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10 Ways To Get Started with Nutanix and OpenStack

by Community Manager on ‎04-27-2016 05:40 PM (5,983 Views)

Fast Trackyour way to OpenStack andNutanix1.jpg 

This week the team was attending the OpenStack Summit in Austin, and I wanted to pull together some Nutanix + OpenStack blogs that were published this month. If you are interested in getting started with Nutanix and OpenStack, this selection of blog posts will help get you on the fast track.


One easy way to get started with Nutanix is to download our Community Edition. Community Edition is a 100% software solution in which you can now experience the same Nutanix technology that powers the data centers of thousands of leading enterprises around the world.


Hope you enjoy these ten post from our community


Why build OpenStack Cloud using Nutanix Acropolis?

We introduced AHV drivers for OpenStack in the recently released AOS 4.6 to build further out on our Enterprise cloud strategy. A key pillar of our vision is to provide choice to customers when deciding how to build a cloud to meet their business SLAs.


Where does Nutanix fit with my OpenStack environment?

OpenStack is a powerful tool for many organizations, especially those looking to give their IT users the Infrastructure-as-a-service (IaaS) experience they would get with the public cloud.


Getting Started with OpenStack: Nutanix Integration in 5 minutes

Chris Brown, Solutions Marketing Manager at Nutanix, put together this cool video showing how Nutanix quickly integrates with your choice of OpenStack controller and provides complete automation with Nova, Cinder, Glance, and Neutron drivers.


Openstack + Nutanix : Nova and Cinder integration

It’s time to look at the steps required to launch virtual machine (VM) instances and setup appropriate storage.  The first steps to take are to provide the necessary network access rules for the VM’s if they don’t already exist.


Openstack + Nutanix: Glance Image Service

This post will cover the retrieval of base or cloud OS images via the Openstack Glance image service and how the Acropolis driver interacts with Glance and maintains the image data on the Nutanix Distributed Storage Fabric (DSF).


Openstack + Nutanix : Neutron Networking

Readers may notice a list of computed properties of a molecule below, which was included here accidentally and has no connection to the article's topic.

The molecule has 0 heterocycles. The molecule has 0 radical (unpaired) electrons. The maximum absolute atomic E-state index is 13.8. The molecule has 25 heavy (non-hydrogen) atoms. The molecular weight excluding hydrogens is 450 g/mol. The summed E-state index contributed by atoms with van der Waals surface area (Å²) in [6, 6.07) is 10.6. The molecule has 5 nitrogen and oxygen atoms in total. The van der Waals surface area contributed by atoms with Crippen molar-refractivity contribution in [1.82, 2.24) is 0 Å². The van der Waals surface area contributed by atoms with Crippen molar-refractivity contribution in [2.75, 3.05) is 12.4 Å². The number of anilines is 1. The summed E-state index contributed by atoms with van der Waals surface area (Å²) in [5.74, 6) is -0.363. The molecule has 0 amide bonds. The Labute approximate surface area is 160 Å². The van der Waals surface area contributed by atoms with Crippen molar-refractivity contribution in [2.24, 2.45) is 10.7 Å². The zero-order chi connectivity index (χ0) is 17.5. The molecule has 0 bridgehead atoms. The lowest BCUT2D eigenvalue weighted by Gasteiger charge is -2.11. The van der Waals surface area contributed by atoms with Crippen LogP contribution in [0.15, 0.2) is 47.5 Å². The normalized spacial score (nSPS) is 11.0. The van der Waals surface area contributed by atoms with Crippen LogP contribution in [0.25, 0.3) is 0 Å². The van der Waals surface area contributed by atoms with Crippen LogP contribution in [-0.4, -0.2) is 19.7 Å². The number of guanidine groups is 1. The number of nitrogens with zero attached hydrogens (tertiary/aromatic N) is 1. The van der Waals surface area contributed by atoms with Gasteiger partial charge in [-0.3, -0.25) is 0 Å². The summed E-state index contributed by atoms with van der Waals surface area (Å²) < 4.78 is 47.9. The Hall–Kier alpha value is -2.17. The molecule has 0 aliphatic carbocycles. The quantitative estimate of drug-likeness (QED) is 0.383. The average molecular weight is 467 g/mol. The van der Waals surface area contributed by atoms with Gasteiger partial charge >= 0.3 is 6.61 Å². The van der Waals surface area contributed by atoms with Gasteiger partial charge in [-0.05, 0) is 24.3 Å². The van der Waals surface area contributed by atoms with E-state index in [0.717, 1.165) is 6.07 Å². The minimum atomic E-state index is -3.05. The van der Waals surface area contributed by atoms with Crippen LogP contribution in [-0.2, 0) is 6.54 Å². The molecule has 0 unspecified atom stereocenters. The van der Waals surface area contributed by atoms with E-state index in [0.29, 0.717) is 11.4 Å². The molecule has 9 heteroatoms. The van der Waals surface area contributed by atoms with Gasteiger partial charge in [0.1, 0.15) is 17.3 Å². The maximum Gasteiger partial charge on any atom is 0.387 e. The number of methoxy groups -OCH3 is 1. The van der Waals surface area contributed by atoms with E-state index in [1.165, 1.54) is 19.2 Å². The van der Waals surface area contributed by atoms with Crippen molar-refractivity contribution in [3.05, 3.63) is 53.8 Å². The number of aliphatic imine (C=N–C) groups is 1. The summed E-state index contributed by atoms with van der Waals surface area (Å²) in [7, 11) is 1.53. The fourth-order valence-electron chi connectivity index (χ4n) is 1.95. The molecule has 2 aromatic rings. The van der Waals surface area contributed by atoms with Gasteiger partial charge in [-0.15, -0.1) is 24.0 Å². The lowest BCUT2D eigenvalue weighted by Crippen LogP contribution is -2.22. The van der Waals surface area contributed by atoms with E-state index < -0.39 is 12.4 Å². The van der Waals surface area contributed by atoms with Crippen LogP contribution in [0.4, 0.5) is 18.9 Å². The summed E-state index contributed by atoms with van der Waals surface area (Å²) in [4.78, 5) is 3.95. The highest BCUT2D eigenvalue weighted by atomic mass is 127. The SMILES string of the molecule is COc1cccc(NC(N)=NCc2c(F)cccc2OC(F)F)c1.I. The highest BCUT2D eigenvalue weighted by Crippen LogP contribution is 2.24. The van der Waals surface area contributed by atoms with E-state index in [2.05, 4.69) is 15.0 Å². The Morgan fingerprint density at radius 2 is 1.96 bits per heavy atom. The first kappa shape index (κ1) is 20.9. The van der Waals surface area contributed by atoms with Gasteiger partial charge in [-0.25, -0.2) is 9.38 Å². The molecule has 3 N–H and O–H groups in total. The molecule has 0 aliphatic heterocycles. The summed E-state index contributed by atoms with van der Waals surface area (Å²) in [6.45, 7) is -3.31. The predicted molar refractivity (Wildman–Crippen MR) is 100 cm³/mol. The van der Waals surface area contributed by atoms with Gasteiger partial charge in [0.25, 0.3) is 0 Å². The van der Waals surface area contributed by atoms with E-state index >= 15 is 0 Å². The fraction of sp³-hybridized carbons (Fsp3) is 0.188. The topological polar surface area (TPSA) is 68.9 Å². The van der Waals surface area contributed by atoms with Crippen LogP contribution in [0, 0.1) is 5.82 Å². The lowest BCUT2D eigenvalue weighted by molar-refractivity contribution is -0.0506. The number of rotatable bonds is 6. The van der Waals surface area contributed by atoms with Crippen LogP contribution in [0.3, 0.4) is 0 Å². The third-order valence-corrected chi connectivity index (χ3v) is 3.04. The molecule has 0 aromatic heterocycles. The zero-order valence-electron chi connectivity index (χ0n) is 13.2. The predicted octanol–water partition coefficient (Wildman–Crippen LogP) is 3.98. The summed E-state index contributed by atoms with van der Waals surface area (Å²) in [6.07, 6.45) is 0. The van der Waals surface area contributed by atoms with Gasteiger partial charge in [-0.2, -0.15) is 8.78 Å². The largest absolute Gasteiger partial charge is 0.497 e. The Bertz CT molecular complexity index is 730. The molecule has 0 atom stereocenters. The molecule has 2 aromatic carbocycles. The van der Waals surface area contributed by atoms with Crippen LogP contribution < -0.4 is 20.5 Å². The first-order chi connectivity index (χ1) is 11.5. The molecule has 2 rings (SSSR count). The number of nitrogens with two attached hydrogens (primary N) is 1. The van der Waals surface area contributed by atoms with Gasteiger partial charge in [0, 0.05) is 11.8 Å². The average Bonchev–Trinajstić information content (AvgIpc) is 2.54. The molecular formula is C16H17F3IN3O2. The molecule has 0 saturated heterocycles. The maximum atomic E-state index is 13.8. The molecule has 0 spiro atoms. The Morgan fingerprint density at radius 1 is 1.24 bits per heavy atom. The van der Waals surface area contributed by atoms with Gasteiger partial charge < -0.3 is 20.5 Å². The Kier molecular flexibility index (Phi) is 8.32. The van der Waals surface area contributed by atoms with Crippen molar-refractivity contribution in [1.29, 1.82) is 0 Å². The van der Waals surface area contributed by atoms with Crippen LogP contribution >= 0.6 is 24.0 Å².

In this post I intend to talk about setting up a Network Topology using the Openstack dashboard and the Neutron service integration with Nutanix. I will be able to show how this gets reflected in the Acropolis Prism GUI.


Openstack + Nutanix Integration : A Configuration Primer

As of Acropolis Base Software (NOS) version 4.6, Nutanix released a set of Acropolis drivers that provide OpenStack + Nutanix integration.


Nutanix AHV, OpenStack & vRealize Automation

There has been a lot of discussions lately around vRealize Automation (vRA) and AHV, formerly known as Acropolis Hypervisor, integrations and if it possible to manage AHV based virtual machines (VMs) via vRA.


Nutanix OpenStack Part II – Project & User Management

Now when we have the solution up and running it’s time to create the Projects needed and for those of you who have never worked with OpenStack a project can be considered a Tenant in other solutions.


Nutanix OpenStack Part I – Deployment

This will be the first blog post in a series that will cover the Nutanix OpenStack solution and what could be better than starting with the deployment. 

Where does Nutanix fit with my OpenStack environment?

by Community Manager ‎04-19-2016 07:07 AM - edited ‎04-19-2016 07:24 AM (10,776 Views)

OpenStack is a powerful tool for many organizations, especially those looking to give their IT users the Infrastructure-as-a-service (IaaS) experience they would get with the public cloud.  It also provides a neutral ground for your infrastructure, allowing you to integrate your entire stack into a single automation plane no matter how many vendors are involved.  Starting in AOS 4.6 Nutanix AHV offers full integration with your choice of OpenStack controller, as long as you run version Kilo. Let’s take a look at how this works!





A Nutanix OpenStack deployment is made up of 3 components:


  • OpenStack Controller (OSC)
    • This can be an existing or new deployment that hosts the OpenStack UI, API, and services. This handles all of the OpenStack API calls and is your main point of management for OpenStack
  • Acropolis OpenStack Drivers
    • These translate OpenStack RPCs from the OSC into Acropolis API calls transparently. These allow you to utilize existing OpenStack automation or create new ones using the standard OpenStack API.  The drivers can be deployed in 2 modes